Individualism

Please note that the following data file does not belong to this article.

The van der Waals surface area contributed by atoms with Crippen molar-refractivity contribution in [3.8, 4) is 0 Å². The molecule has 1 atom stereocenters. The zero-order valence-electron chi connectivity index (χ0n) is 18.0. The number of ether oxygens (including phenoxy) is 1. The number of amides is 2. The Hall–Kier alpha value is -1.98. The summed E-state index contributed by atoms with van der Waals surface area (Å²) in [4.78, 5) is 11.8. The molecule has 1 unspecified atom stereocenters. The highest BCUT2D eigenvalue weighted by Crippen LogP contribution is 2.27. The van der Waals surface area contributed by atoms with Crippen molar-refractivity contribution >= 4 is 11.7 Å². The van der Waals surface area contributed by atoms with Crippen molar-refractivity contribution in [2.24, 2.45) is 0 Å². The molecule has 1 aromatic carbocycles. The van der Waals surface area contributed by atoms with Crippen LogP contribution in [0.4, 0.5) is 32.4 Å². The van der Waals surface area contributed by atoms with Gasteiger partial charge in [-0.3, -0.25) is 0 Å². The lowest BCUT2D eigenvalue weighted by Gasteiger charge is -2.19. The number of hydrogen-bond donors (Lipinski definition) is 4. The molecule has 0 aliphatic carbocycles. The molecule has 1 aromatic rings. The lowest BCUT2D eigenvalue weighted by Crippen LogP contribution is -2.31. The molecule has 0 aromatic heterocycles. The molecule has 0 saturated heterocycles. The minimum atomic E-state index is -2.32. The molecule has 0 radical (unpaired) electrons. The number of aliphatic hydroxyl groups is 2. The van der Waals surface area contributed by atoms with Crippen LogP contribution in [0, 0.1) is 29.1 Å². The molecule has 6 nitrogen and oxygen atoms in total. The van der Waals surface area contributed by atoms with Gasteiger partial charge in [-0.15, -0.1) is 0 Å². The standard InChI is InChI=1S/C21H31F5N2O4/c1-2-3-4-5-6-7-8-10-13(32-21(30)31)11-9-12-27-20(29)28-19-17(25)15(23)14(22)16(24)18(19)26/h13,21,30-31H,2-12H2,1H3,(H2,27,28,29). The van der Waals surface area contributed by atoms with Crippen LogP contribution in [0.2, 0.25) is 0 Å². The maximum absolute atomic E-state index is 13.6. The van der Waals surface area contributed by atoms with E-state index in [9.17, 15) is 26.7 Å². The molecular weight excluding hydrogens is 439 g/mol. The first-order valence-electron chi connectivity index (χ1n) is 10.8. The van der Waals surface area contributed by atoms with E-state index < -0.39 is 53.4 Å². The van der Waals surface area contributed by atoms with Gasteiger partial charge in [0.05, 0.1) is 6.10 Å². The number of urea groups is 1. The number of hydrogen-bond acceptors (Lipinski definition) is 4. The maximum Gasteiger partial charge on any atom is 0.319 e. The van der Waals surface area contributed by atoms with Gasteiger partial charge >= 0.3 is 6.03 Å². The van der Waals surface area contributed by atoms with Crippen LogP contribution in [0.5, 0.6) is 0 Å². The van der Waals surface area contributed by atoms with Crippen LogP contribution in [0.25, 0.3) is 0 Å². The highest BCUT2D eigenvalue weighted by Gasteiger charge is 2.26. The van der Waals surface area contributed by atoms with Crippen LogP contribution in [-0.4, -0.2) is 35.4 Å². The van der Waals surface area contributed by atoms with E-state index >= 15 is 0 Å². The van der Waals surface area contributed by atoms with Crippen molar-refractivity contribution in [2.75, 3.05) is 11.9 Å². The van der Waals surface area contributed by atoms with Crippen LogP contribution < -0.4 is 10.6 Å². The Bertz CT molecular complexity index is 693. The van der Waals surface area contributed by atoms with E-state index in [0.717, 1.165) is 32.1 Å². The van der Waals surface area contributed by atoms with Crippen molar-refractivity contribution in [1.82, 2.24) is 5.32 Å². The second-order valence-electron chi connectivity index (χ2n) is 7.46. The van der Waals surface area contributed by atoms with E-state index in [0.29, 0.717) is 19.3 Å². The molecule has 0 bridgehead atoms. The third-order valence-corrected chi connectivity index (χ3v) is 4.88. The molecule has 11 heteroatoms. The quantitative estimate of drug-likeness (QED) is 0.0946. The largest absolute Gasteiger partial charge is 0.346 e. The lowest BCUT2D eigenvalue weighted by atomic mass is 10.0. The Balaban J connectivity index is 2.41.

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from The New Encyclopedia of Social Reform